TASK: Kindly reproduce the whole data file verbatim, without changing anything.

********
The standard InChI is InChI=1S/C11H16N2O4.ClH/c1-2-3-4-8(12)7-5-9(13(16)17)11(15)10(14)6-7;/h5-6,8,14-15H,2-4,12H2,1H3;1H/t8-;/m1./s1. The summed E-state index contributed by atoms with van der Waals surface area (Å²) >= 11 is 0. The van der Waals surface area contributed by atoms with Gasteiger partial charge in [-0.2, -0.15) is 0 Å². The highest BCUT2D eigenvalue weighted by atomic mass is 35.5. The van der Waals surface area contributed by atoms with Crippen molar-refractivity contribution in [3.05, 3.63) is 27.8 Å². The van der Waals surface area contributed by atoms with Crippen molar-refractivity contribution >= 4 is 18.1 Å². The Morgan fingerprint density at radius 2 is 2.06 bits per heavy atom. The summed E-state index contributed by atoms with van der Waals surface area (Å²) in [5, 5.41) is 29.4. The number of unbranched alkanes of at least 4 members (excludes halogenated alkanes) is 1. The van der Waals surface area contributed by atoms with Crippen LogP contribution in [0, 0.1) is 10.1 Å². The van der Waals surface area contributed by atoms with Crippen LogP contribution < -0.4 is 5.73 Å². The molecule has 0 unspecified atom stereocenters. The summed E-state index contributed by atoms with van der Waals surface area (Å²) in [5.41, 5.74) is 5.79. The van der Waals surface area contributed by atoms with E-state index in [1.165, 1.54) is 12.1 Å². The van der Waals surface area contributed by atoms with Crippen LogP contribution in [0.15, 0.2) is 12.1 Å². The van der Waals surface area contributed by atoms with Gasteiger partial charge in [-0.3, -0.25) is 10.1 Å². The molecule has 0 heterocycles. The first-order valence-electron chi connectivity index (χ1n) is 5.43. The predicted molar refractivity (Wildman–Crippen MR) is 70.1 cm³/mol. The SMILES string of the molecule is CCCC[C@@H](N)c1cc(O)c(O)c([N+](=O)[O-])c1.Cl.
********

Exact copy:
The standard InChI is InChI=1S/C11H16N2O4.ClH/c1-2-3-4-8(12)7-5-9(13(16)17)11(15)10(14)6-7;/h5-6,8,14-15H,2-4,12H2,1H3;1H/t8-;/m1./s1. The summed E-state index contributed by atoms with van der Waals surface area (Å²) >= 11 is 0. The van der Waals surface area contributed by atoms with Gasteiger partial charge in [-0.2, -0.15) is 0 Å². The highest BCUT2D eigenvalue weighted by atomic mass is 35.5. The van der Waals surface area contributed by atoms with Crippen molar-refractivity contribution in [3.05, 3.63) is 27.8 Å². The van der Waals surface area contributed by atoms with Crippen molar-refractivity contribution >= 4 is 18.1 Å². The Morgan fingerprint density at radius 2 is 2.06 bits per heavy atom. The summed E-state index contributed by atoms with van der Waals surface area (Å²) in [5, 5.41) is 29.4. The number of unbranched alkanes of at least 4 members (excludes halogenated alkanes) is 1. The van der Waals surface area contributed by atoms with Crippen LogP contribution in [0, 0.1) is 10.1 Å². The van der Waals surface area contributed by atoms with Crippen LogP contribution < -0.4 is 5.73 Å². The molecule has 0 unspecified atom stereocenters. The summed E-state index contributed by atoms with van der Waals surface area (Å²) in [5.41, 5.74) is 5.79. The van der Waals surface area contributed by atoms with E-state index in [1.165, 1.54) is 12.1 Å². The van der Waals surface area contributed by atoms with Crippen LogP contribution in [0.15, 0.2) is 12.1 Å². The van der Waals surface area contributed by atoms with Gasteiger partial charge in [-0.3, -0.25) is 10.1 Å². The molecule has 0 heterocycles. The first-order valence-electron chi connectivity index (χ1n) is 5.43. The predicted molar refractivity (Wildman–Crippen MR) is 70.1 cm³/mol. The SMILES string of the molecule is CCCC[C@@H](N)c1cc(O)c(O)c([N+](=O)[O-])c1.Cl.